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The Houthis have survived worse than America’s and Britain’s strikes – The Economist – 12.01.24

The Iran-backed group has been hardened by its long war with Saudi Arabia.


THE HOUTHIS have an ambitious slogan: it includes “death to America, death to Israel”. For decades, that was aspirational. The group was largely limited to fighting its fellow Yemenis and its neighbours on the Arabian peninsula. Yet since October, what was once a scrappy insurgency in desolate northern Yemen has managed to put itself in conflict with both the Middle East’s strongest power and the world’s superpower.


Early on January 12th American and British warplanes bombed dozens of targets in Yemen. More allied strikes could take place. President Joe Biden said: “I will not hesitate to direct further measures.” The strikes followed almost two months of Houthi attacks on commercial shipping in the Red Sea. The group says these are a show of solidarity with Palestinians in Gaza, and that it is only targeting ships with links to Israel (it has also fired missiles at southern Israel). In practice, though, the attacks have been random, seeming to target any vessel that happens to be within range, including American and British warships. Most of the world’s leading container-shipping companies are now avoiding the Red Sea.


Last month America stood up a multinational coalition to secure the waterway, and on January 3rd the coalition gave the Houthis a “final warning”. They responded hours later by detonating a naval drone a few miles away from commercial vessels and American warships, following that up a week later with a barrage against an American carrier group and a British destroyer.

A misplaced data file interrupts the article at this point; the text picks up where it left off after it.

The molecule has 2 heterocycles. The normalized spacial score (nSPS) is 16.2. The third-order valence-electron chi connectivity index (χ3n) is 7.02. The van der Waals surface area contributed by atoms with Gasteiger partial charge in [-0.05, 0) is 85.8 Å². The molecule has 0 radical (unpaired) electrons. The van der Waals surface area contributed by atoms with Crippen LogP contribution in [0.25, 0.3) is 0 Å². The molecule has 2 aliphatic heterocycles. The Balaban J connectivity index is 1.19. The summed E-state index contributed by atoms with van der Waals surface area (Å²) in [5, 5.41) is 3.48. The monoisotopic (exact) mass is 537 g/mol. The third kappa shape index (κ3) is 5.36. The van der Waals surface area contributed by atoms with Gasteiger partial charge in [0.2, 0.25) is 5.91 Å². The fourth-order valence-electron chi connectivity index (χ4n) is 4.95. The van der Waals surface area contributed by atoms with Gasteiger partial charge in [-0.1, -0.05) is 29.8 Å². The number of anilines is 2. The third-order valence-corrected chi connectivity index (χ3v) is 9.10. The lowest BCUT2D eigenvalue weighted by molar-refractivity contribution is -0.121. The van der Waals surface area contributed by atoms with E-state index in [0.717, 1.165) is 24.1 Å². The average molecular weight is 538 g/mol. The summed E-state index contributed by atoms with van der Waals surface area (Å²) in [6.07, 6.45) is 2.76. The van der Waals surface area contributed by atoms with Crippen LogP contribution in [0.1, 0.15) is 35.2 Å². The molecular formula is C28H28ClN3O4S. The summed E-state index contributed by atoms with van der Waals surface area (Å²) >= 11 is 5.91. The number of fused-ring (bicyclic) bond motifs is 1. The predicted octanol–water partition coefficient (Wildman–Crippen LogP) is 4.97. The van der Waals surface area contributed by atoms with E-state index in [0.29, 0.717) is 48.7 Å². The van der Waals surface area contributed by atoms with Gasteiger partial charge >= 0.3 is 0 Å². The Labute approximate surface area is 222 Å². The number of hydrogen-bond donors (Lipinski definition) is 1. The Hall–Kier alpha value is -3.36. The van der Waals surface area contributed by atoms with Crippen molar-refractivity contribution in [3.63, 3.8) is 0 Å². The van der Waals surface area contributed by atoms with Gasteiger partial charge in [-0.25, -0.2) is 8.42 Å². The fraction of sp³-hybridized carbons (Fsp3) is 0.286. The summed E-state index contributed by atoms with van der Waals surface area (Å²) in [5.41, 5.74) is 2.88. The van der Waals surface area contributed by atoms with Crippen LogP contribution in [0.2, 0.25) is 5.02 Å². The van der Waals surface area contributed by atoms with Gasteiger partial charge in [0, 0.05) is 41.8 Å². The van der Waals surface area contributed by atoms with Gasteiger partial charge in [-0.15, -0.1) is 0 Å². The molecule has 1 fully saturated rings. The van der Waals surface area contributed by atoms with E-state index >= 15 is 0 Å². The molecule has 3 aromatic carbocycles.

The coalition had valid reason to strike the Houthis: freedom of navigation is a core tenet of international law. To do nothing would be to tolerate the blockade of a waterway that handles perhaps 30% of global container traffic. Hapag-Lloyd, a German container firm, welcomed the action: “The strikes were needed to guarantee the freedom of navigation through a vital sea route.” Whether the strikes will be effective is another matter: the Houthis have proved resilient before.


Once the instigators of a local Shia rebellion in northern Yemen, the Houthis swept south in 2014 amid the chaos that followed the overthrow of Ali Abdullah Saleh, Yemen’s longtime dictator, and seized most of the country’s big population centres. A Saudi-led coalition invaded in March 2015 to remove them from power and restore the internationally recognised government. At the time, Saudi officials thought they could wrap up the war in six weeks. It turned into a proxy war against Iran, and almost nine years later they are still trying to extract themselves from a quagmire.